Two years after Niki Lauda's miraculous story was depicted in Ron Howard's Rush, a new documentary takes a closer look. Formula One's most famous survivor talks to Susan Griffin about the aftermath of the accident and whether the sport is any safer today
Formula One might still seem like a dangerous sport, but the dangers faced by drivers today are nothing compared to those four decades ago. Back then, they knew when they revved away from the grid, there was a 20% chance they wouldn't make it back alive.
In 1976, Austrian racing driver Niki Lauda was involved in one of the sport's most famous crashes, during the German Grand Prix at the Nurburgring. The accident, in which Lauda suffered severe burns and led to his last rites being read because he was so close to death, was depicted in Ron Howard's 2013 movie Rush.
Starring Daniel Bruhl, the film traced the Austrian's closely fought battle with the late British driver James Hunt, for the title that year, along with Lauda's miraculous comeback in Monza just weeks after the crash. Now, a new documentary – Lauda: The Untold story – sets to delve even deeper into what happened on that fateful crash day, and the impact it had on his life, as well as on the sport, with input from the likes of Lewis Hamilton, David Coulthard and Sir Jackie Stewart.
Ahead of the documentary's release, the man himself, a three-time F1 World Champion who's now 66 and boss of the Mercedes team, talks about his experiences on and off the track, and what it's like watching your life unfold on the big screen.
"I was always fearless, took every chance I could and was never frightened. It was most important at the beginning of your racing career not to be frightened, and then you had to learn, to study and continue to improve. I think the basics I had from when I was born, it was in my blood and then the rest was hard work, which you need to put in if you're going to be successful in Formula One."
Do you think there had to be an element of 'madman' to take part?
"You had to be different, because every year one or two got killed, and you'd see it right there in front of you. We had to be strong individuals, strong characters and egocentric to overcome all these things and be successful."
What are your memories of your arch-rival James Hunt?
"James was a very quick, unfortunately. We were not friends but we respected each other in driving at 300km, wheel to wheel, so there was a lot of respect, but he was a big competitor. There was respect and fighting. We were fighting, and then I had the crash and he was still driving."
How keen were you to get back on the track after the accident?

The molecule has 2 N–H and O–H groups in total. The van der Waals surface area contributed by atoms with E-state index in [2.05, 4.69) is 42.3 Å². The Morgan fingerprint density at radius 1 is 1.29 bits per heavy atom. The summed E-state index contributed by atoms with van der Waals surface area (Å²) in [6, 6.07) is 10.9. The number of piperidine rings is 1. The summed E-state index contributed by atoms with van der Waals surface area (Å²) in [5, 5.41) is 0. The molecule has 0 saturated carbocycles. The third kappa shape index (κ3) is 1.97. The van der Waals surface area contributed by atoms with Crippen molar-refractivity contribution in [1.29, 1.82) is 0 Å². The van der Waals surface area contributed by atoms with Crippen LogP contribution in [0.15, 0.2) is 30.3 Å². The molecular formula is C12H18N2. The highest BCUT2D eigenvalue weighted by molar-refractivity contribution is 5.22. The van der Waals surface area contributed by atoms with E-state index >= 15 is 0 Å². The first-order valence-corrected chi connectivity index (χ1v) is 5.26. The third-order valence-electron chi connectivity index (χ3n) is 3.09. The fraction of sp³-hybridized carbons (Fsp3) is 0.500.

"This was the biggest problem, because I asked myself, 'Did I want to go back after a crash like this?' But I thought, 'Yes – certainly', because I knew what I was doing and knew the danger, and then I prepared for Monza but it was tough. On the Friday, I could not drive, I could not overcome the fear, and the accident came back to me. On Saturday, I was more relaxed and then things started working out again. Then, half a year later, I drove exactly like before, but it took quite a while."What was it like to see the accident and the aftermath in Rush?
"When I returned to the championship in Monza with my burnt face, everyone was very impolite to me. I thought, 'Look into my eyes when you talk to me, don't look at my burnt ear', and I felt a bit embarrassed by the way people approached me. But when I saw the movie, and how I really looked, it was frightening, so I understand now the people in those days and how they treated me, and the film gave me a good lesson."
Is it true you invited actor Daniel Bruhl to stay with you but said, 'Bring hand luggage in case we don't get on'?
"Yes, because I didn't know him and movie people are different to my pragmatic, quick approach to things. But when he came, we had a lot of fun. I said, 'What is going to be your problem?', and he said, 'You're alive and on television and people are going to know how you talk, and to play that is going to be really tough'. For a German to speak Austrian is very difficult too, and then he had to speak my funny way of English, but I think he did a really good job and when I saw him in the movie for the first time, I was really impressed."
Safety has always been important to you despite the danger of racing, hasn't it?
"I was the spokesperson for the drivers to improve safety, but it was a big job. You could never catch up quick enough to stop the killing problem, and so it was difficult at the time and we had to fight. Nowadays, it's safe and good, because many years have gone by and the FIA [Federation Internationale de l'Automobile] took over the safety issues."
What do you think are the main differences between the F1 of the Seventies and the F1 of today?
"There is a lot of difference. The danger today, no one has to think about it, thank God. They drive the cars in the limit and win races with the same difficulty, but all round, it's much easier to achieve because you don't need to worry about your life. And it's more of a family sport, so it's different but I like it."
Lauda: The Untold Story will be shown in cinemas on Thursday, July 2 followed by a Q&A hosted by presenter Suzi Perry. The DVD will be released on Monday, July 6